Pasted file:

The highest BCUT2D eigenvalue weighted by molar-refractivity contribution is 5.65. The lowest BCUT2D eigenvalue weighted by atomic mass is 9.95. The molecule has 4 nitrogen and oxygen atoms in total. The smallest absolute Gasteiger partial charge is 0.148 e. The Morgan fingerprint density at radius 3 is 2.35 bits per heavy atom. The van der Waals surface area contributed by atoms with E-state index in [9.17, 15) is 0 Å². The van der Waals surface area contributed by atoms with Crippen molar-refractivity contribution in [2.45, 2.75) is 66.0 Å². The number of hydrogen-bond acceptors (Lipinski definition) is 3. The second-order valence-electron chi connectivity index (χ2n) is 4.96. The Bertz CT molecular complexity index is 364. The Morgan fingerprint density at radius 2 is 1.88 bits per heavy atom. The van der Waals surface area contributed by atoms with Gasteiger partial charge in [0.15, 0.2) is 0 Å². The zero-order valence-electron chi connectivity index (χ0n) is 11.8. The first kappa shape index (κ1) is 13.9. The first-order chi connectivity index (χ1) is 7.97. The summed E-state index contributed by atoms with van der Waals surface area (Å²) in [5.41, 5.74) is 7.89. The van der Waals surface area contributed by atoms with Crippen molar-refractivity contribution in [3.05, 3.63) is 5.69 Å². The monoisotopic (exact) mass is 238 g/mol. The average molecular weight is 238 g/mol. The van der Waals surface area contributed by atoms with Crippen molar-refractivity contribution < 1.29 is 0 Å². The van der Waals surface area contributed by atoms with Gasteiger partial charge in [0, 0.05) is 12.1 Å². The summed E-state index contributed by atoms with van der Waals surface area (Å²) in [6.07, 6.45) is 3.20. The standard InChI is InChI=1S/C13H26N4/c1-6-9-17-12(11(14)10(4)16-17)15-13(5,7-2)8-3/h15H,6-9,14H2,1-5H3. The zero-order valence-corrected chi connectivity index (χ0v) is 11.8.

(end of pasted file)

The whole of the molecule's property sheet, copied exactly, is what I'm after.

The highest BCUT2D eigenvalue weighted by molar-refractivity contribution is 5.65. The lowest BCUT2D eigenvalue weighted by atomic mass is 9.95. The molecule has 4 nitrogen and oxygen atoms in total. The smallest absolute Gasteiger partial charge is 0.148 e. The Morgan fingerprint density at radius 3 is 2.35 bits per heavy atom. The van der Waals surface area contributed by atoms with E-state index in [9.17, 15) is 0 Å². The van der Waals surface area contributed by atoms with Crippen molar-refractivity contribution in [2.45, 2.75) is 66.0 Å². The number of hydrogen-bond acceptors (Lipinski definition) is 3. The second-order valence-electron chi connectivity index (χ2n) is 4.96. The Bertz CT molecular complexity index is 364. The Morgan fingerprint density at radius 2 is 1.88 bits per heavy atom. The van der Waals surface area contributed by atoms with Gasteiger partial charge in [0.15, 0.2) is 0 Å². The zero-order valence-electron chi connectivity index (χ0n) is 11.8. The first kappa shape index (κ1) is 13.9. The first-order chi connectivity index (χ1) is 7.97. The summed E-state index contributed by atoms with van der Waals surface area (Å²) in [5.41, 5.74) is 7.89. The van der Waals surface area contributed by atoms with Crippen molar-refractivity contribution in [3.05, 3.63) is 5.69 Å². The monoisotopic (exact) mass is 238 g/mol. The average molecular weight is 238 g/mol. The van der Waals surface area contributed by atoms with Crippen molar-refractivity contribution < 1.29 is 0 Å². The van der Waals surface area contributed by atoms with Gasteiger partial charge in [0, 0.05) is 12.1 Å². The summed E-state index contributed by atoms with van der Waals surface area (Å²) in [6.07, 6.45) is 3.20. The standard InChI is InChI=1S/C13H26N4/c1-6-9-17-12(11(14)10(4)16-17)15-13(5,7-2)8-3/h15H,6-9,14H2,1-5H3. The zero-order valence-corrected chi connectivity index (χ0v) is 11.8.